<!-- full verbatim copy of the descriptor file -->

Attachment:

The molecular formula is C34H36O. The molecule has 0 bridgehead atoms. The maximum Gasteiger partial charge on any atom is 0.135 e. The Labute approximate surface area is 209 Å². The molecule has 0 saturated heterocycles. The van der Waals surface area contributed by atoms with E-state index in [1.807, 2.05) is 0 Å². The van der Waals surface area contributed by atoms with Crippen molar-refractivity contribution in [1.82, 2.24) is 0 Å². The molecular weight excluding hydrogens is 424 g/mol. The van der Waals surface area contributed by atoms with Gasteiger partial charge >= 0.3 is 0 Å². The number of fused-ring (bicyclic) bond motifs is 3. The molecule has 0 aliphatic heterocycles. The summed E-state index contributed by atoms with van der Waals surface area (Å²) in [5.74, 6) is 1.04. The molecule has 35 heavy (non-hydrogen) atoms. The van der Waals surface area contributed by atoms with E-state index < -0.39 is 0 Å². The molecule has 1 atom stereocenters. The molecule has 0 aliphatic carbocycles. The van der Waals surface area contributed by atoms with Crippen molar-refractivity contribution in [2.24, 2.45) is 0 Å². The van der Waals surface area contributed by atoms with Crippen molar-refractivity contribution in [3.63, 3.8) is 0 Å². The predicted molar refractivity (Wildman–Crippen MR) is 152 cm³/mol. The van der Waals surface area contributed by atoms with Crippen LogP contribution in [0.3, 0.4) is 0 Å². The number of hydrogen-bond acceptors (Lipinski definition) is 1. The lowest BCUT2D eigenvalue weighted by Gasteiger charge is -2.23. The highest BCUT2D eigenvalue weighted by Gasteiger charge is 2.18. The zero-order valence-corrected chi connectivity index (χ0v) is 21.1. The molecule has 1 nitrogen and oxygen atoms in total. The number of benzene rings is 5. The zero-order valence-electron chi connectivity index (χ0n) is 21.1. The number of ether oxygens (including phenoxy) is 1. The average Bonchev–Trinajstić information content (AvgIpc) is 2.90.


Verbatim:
The molecular formula is C34H36O. The molecule has 0 bridgehead atoms. The maximum Gasteiger partial charge on any atom is 0.135 e. The Labute approximate surface area is 209 Å². The molecule has 0 saturated heterocycles. The van der Waals surface area contributed by atoms with E-state index in [1.807, 2.05) is 0 Å². The van der Waals surface area contributed by atoms with Crippen molar-refractivity contribution in [1.82, 2.24) is 0 Å². The molecular weight excluding hydrogens is 424 g/mol. The van der Waals surface area contributed by atoms with Gasteiger partial charge >= 0.3 is 0 Å². The number of fused-ring (bicyclic) bond motifs is 3. The molecule has 0 aliphatic heterocycles. The summed E-state index contributed by atoms with van der Waals surface area (Å²) in [5.74, 6) is 1.04. The molecule has 35 heavy (non-hydrogen) atoms. The van der Waals surface area contributed by atoms with E-state index < -0.39 is 0 Å². The molecule has 1 atom stereocenters. The molecule has 0 aliphatic carbocycles. The van der Waals surface area contributed by atoms with Crippen molar-refractivity contribution in [2.24, 2.45) is 0 Å². The van der Waals surface area contributed by atoms with Crippen molar-refractivity contribution in [3.63, 3.8) is 0 Å². The predicted molar refractivity (Wildman–Crippen MR) is 152 cm³/mol. The van der Waals surface area contributed by atoms with Crippen LogP contribution in [0.3, 0.4) is 0 Å². The number of hydrogen-bond acceptors (Lipinski definition) is 1. The lowest BCUT2D eigenvalue weighted by Gasteiger charge is -2.23. The highest BCUT2D eigenvalue weighted by Gasteiger charge is 2.18. The zero-order valence-corrected chi connectivity index (χ0v) is 21.1. The molecule has 1 nitrogen and oxygen atoms in total. The number of benzene rings is 5. The zero-order valence-electron chi connectivity index (χ0n) is 21.1. The number of ether oxygens (including phenoxy) is 1. The average Bonchev–Trinajstić information content (AvgIpc) is 2.90.